In this example, the media in windows 402, 408 and 410 are received in real time from various connected medical imagery/biometric sensing devices (e.g., the probe, the video camera) or from a specialist telemedicine device 108/110. Additionally, any suitable type of collaboration data received from a specialist is generally also received and displayed in real time. For example, the video of the specialist in window 408 can display, in real time, the face of the specialist, since face-to-face conversations are sometimes desirable and can facilitate communications between the participants in the telemedicine session. This video is constantly and progressively transmitted by the specialist telemedicine device 108 to the patient telemedicine device 104 over the network.

Some implementations allow an operator to annotate any of the images displayed in the user interface. In various embodiments, the operator is able to mark, circle or highlight any of the windows. The operator can provide such marks by, for example, touching or swiping a touch sensitive screen, applying a pen to the screen, or by providing keyboard or other types of input. The patient telemedicine device 104 receives the annotation data 212 and associates it with the frames, data or images upon which the marks were made. This information can then be transmitted in real time to other devices in the multi-site data sharing platform (e.g., the specialist telemedicine device), so that they may review the markings as they are made.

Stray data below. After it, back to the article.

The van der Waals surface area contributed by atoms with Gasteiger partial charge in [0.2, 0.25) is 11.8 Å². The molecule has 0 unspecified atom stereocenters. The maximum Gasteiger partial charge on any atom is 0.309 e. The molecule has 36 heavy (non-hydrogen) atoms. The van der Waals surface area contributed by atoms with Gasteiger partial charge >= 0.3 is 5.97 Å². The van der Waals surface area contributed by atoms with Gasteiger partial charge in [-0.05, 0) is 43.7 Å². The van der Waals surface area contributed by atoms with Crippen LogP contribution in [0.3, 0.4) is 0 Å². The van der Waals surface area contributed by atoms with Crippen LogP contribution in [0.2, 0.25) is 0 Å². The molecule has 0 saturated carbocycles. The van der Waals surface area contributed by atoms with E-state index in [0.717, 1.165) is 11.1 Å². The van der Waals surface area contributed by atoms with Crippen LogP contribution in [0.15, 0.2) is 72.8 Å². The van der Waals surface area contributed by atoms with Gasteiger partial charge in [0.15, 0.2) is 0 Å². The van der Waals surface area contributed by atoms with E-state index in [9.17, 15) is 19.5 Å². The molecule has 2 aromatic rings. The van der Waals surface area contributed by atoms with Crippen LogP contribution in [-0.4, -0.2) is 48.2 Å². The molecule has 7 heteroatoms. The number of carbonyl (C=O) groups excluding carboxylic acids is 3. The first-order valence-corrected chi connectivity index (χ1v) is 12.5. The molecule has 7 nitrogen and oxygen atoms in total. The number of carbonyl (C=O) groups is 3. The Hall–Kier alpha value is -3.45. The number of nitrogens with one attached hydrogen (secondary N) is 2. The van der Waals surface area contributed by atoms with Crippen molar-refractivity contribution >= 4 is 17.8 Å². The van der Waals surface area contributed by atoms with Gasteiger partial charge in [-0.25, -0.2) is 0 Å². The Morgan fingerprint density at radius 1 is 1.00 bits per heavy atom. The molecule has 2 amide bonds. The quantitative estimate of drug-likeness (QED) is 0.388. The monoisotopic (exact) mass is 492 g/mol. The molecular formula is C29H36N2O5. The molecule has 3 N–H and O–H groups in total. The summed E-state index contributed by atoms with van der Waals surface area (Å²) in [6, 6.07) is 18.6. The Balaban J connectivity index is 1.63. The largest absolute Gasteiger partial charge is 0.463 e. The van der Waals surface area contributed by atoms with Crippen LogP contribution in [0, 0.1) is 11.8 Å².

The operator of the patient telemedicine device 104 can then provide input to the device 104, indicating which types of the aforementioned data (e.g., biometric imaging data, annotation, video, audio, etc.) should be shared with one or more other devices in the platform. Alternatively, this sharing selection process may be automated, possibly based on settings that were configured by the operator beforehand. The patient telemedicine device 104 then encrypts selected frames of the selected streams. In various embodiments, the frames are broken down into packet sequences 214, which are multiplexed and/or transmitted to a device 108/110 and/or to the server 116 for distribution throughout the multi-site data sharing platform 100. The frames are then reconstructed at those remote devices for rendering at the devices.